Education

Joshua English teacher ‘not trying to change the political views of my students’

A Joshua High School English teacher whose political lesson Monday at least two parents felt leaned toward indoctrination said in email Wednesday that he isn’t “trying to change the political views of my students.”

The junior-level teacher, Mike McDaniel, said he was teaching students about political philosophies so they could better understand the Declaration of Independence and the U.S. Constitution.

“I care only that they’re informed enough — as much as a single 40-minute lesson can provide — to understand the issues presented in our readings,” he said by email. “Whether they do that through a progressive or conservatives lens matters not at all to me.”

One parent was concerned that the lesson began with McDaniel asking students to identify themselves as Republican or Democrat with a show of hands. He then went through points outlined in a handout titled “Political Philosophies” that compare liberals to conservatives. Another parent expressed similar concerns. The Star-Telegram is not publishing the names of the parents to protect their students from backlash.

McDaniel said he is not trying to single out students.

“Only one or two per class raise their hands,” he said by email. “If they would rather not raise their hands, I do not require it, nor do I in any way embarrass them or call them out.”

McDaniel said he is also not trying to influence students politically, explaining that for the last 13 years he has presented students with a brief primer on liberal and conservative political philosophies. The 40-minute lesson is given once a year, he said.

“I do not state my political beliefs, nor do I, in any way, suggest that there is one true set of political beliefs,” McDaniel said.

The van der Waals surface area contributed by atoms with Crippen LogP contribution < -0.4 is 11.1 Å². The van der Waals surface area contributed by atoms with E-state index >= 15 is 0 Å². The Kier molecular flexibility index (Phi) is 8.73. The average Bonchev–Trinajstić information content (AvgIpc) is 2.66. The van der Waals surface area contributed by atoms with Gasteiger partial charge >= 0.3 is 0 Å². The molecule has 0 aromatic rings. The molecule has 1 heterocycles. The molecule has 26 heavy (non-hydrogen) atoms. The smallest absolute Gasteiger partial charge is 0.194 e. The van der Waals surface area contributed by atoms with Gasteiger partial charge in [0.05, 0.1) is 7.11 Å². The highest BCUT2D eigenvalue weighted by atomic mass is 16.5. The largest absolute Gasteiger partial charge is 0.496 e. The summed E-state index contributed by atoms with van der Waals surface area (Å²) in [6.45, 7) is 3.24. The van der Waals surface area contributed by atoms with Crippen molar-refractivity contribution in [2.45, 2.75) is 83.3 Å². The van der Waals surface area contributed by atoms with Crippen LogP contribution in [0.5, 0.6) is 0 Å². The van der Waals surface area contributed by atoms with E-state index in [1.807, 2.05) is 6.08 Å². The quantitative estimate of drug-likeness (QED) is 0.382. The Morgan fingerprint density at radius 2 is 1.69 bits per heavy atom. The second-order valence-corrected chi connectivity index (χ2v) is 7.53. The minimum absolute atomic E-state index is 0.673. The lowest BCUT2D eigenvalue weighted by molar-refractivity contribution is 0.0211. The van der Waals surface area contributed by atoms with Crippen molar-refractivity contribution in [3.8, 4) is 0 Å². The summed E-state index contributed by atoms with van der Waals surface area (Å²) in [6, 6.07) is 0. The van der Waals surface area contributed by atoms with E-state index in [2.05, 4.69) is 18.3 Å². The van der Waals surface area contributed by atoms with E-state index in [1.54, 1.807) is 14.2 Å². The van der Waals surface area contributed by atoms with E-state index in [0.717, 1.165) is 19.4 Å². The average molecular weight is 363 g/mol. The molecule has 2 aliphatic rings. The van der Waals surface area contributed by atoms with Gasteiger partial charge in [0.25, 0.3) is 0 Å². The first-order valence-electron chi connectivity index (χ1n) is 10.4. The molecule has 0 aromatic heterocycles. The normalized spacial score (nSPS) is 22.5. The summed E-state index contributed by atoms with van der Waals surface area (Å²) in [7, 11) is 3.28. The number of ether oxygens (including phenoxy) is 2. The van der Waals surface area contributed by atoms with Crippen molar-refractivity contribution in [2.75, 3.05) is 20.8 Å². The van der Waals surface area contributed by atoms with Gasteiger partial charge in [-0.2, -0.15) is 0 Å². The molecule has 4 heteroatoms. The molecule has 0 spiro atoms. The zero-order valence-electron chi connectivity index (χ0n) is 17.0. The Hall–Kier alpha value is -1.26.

One concerned parent said her child felt uncomfortable with the lessons and noted that McDaniel has a personal blog that contains political posts.

“I have a blog, which deals with some political issues, but also touches on music, culture, sports and training and other issues of interest to my readers and me,” McDaniel said in an email. “I do not advertise it to my students.”

McDaniel said he has voted for both Democrats and Republicans. He said he does not tell his students his political views but does tell them that he believes that the “Constitution is the supreme law of the land.”

Education advocates said the current political climate calls for caution in the classroom.

“I think in this day and age teachers need to tread carefully,” said Steven Poole, executive director of the United Educators Association, which represents educators in North Texas. “Emotions are running high.”

Poole said teachers need to be sensitive about controversial topics and keep administrators and parents in the loop.

“That way there are no surprises in the classroom,” Poole said.

A parent who contacted the Star-Telegram said her child felt that McDaniel’s lesson — and one in by another teacher in World History — contained political rhetoric and appeared to be indoctrination.

The history teacher’s presentation on “Revolution and Nationalism” included a slide with an image of Hillary Clinton wearing a Nazi swastika armband and facial hair similar to that of Adolf Hitler.

There was also an image of former President George W. Bush behind bars.

A 16-year-old student who is in the history class said Wednesday that the images were part of a larger lesson on propaganda. The youth said that he understands why some people were put off by the images but that the teacher is very popular and the student doesn’t doesn’t think the teacher was trying to sway his political views. He said there were also examples of political propaganda from other historical periods.

“These tied in with the lesson,” said the student, whom the Star-Telegram is not identifying because he is a minor.

This report includes material from the Star-Telegram archives.

Diane A. Smith: 817-390-7675, @dianeasmith1

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